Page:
- A renowned Dutch photographer renowned for his diverse portfolio, including captivating images of Amsterdam’s gay nightlife and portraits of the Dutch royal family, has died aged 64.
- Erwin Olaf’s highly stylized photographs were exhibited in galleries around the world throughout his extensive career.
- His website stated that Olaf had recently undergone a lung transplant, his sudden deterioration leading to his untimely death.
Erwin Olaf, an acclaimed Dutch photographer whose work documented subjects ranging from Amsterdam’s gay nightlife to portraits of the Dutch royal family, has died. He was 64.
Olaf’s highly stylized photographs, with lighting often influenced by Dutch painters Rembrandt van Rijn and Johannes Vermeer, were exhibited in galleries around the world during a career spanning decades.
His website included a statement that Olaf had recently undergone a lung transplant.
“Recovery seemed to be going very well. He suddenly became unwell on Wednesday morning and CPR had no effect. He will be terribly missed,” it added.
Taco Dibbits, director of the Rijksmuseum, paid tribute in a statement on the Amsterdam museum’s website.
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“Erwin Olaf saw the beauty in every person. He is historically significant because of his activism and his role in the LGBTIQ+ community,” said Dibich.
He called Olaf “an artist of enormous drive and a very good eye for detail. The Rijksmuseum received its core collection in 2018 and considered Erwin Olaf a true friend. We will miss him.”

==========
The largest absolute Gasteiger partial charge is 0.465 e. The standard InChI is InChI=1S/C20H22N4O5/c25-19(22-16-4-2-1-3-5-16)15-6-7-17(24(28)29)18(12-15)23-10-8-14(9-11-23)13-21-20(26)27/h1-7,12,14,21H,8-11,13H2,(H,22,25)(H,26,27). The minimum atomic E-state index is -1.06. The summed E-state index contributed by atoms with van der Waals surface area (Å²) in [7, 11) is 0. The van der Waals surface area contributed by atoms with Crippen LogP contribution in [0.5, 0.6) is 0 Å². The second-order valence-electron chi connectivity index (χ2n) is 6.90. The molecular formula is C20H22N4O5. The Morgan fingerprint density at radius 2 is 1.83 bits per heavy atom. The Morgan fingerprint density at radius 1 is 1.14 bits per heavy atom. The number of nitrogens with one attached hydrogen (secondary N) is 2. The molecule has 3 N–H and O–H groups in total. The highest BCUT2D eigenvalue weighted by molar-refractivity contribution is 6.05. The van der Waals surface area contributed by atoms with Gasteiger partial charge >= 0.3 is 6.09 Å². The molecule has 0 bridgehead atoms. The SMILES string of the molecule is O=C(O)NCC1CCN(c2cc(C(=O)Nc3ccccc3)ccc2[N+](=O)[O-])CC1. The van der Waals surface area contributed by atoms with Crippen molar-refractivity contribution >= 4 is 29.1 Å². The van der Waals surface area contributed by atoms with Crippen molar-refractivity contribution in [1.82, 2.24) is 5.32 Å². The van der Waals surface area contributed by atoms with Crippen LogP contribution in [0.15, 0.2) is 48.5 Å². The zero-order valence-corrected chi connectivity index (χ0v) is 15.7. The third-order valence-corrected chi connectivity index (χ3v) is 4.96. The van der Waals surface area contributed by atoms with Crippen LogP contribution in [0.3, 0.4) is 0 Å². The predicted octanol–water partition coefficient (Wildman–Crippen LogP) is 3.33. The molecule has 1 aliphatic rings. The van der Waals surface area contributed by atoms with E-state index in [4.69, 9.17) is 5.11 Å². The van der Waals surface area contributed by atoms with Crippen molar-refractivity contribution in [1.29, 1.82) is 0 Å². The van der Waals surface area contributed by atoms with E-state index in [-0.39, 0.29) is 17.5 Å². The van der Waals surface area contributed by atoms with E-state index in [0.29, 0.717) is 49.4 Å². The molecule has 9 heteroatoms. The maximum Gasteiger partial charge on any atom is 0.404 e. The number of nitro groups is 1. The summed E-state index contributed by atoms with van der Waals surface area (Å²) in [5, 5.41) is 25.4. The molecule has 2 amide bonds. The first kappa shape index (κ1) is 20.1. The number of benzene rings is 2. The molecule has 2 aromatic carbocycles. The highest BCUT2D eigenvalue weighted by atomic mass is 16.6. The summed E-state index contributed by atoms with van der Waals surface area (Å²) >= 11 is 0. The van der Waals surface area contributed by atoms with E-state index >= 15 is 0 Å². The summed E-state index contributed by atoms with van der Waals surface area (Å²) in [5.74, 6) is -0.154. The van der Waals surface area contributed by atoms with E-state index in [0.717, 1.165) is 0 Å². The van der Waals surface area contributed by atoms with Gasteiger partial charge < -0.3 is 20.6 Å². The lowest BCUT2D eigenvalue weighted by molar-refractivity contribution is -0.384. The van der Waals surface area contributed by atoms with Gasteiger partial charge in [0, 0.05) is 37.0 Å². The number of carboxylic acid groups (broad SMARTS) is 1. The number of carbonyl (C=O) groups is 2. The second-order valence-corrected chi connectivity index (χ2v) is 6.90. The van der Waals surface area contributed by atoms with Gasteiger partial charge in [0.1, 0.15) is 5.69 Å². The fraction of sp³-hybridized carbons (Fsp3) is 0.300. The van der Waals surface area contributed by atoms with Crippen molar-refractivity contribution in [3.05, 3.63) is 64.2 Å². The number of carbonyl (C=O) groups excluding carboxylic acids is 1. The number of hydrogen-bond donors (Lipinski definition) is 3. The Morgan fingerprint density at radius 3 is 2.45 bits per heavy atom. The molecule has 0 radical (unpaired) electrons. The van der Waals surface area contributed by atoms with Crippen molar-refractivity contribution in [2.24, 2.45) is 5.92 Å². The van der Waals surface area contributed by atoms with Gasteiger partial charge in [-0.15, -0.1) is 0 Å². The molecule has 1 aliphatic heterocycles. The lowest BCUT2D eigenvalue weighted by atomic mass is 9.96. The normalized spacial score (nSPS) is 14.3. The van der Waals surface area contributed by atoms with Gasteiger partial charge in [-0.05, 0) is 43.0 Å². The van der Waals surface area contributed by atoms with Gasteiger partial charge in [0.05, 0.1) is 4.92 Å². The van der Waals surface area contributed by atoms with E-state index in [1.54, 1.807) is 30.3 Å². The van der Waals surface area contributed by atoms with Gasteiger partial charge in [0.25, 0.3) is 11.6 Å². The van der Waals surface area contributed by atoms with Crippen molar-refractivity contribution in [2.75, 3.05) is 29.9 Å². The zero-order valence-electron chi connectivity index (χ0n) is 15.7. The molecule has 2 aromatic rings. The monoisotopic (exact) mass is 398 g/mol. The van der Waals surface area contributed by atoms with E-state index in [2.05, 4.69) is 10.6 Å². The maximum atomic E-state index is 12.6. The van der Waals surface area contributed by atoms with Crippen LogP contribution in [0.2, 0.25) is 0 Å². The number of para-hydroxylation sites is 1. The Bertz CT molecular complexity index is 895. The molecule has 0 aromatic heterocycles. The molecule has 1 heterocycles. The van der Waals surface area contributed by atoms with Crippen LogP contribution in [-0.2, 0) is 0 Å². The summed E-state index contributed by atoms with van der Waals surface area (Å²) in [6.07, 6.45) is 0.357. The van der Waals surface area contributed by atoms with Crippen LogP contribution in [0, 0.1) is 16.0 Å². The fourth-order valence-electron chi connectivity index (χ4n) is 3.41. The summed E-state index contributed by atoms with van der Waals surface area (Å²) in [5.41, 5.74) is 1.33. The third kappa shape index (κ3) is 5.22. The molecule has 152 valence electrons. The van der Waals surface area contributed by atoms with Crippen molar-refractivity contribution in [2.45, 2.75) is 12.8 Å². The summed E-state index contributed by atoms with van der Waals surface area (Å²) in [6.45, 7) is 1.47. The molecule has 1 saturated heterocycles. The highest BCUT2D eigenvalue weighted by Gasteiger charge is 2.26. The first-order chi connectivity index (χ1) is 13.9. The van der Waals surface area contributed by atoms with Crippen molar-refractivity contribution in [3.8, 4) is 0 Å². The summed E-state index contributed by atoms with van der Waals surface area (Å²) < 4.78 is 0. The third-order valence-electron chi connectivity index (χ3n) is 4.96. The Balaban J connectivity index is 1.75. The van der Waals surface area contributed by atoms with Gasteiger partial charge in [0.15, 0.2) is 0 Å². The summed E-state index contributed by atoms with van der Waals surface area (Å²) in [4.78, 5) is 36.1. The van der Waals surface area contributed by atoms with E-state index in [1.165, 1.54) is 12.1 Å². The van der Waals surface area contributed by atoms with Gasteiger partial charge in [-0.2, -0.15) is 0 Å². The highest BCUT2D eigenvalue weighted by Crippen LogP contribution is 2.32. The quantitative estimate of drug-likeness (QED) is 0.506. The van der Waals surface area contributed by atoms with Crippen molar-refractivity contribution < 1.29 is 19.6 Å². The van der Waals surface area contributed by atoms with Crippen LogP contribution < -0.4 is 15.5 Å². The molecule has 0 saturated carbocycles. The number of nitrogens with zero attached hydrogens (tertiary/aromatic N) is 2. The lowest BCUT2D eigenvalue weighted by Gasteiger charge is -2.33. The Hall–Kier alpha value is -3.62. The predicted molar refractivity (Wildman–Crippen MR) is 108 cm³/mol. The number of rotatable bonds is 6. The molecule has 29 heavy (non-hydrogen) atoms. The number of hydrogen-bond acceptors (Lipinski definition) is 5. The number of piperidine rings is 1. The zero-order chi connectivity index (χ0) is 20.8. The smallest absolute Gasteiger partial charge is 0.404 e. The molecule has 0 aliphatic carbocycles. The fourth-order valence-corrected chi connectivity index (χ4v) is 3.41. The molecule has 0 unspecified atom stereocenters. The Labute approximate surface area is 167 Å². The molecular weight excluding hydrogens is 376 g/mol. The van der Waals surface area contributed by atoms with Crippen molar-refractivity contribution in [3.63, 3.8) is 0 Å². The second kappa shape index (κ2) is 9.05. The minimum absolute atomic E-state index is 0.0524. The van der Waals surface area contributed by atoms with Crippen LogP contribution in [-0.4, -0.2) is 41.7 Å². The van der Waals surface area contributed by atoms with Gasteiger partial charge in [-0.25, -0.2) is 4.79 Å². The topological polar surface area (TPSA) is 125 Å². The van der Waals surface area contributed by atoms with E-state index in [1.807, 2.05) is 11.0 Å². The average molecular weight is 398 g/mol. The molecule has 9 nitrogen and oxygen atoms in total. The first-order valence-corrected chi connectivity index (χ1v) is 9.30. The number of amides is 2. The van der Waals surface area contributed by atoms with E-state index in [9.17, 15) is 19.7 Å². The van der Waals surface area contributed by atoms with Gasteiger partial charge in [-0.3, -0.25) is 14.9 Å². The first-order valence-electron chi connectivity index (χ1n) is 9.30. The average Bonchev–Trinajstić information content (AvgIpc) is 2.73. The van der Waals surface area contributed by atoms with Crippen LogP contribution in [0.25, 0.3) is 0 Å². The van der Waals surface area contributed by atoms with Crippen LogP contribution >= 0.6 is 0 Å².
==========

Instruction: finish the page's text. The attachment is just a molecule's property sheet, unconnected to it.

Olaf was made a Knight of the Order of the Lion of the Netherlands after 500 of his works were added to the Rijksmuseum collection.
He worked in advertising – once portraying nuns in jeans for a clothing company – as well as in the world of high art and portraiture.
Over the years, he has taken portraits of King Willem-Alexander and his family, and in 2013 he designed the Dutch side of a new euro coin bearing the image of the king when Willem-Alexander ascended the throne.
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In March, Willem-Alexander awarded Olaf the Dutch Royal House Medal of Honor for Art and Science. It honored him for “using a bold approach to portraiture to address issues such as ethnicity, sexual diversity and economic inequality.”
In a reaction to his death, Willem-Alexander and Maxima said the Netherlands had “lost a unique, extremely talented photographer and a great artist”.
“We will miss his friendship,” they added in a statement posted on social media. “His work lives on and continues to be fascinating and moving.”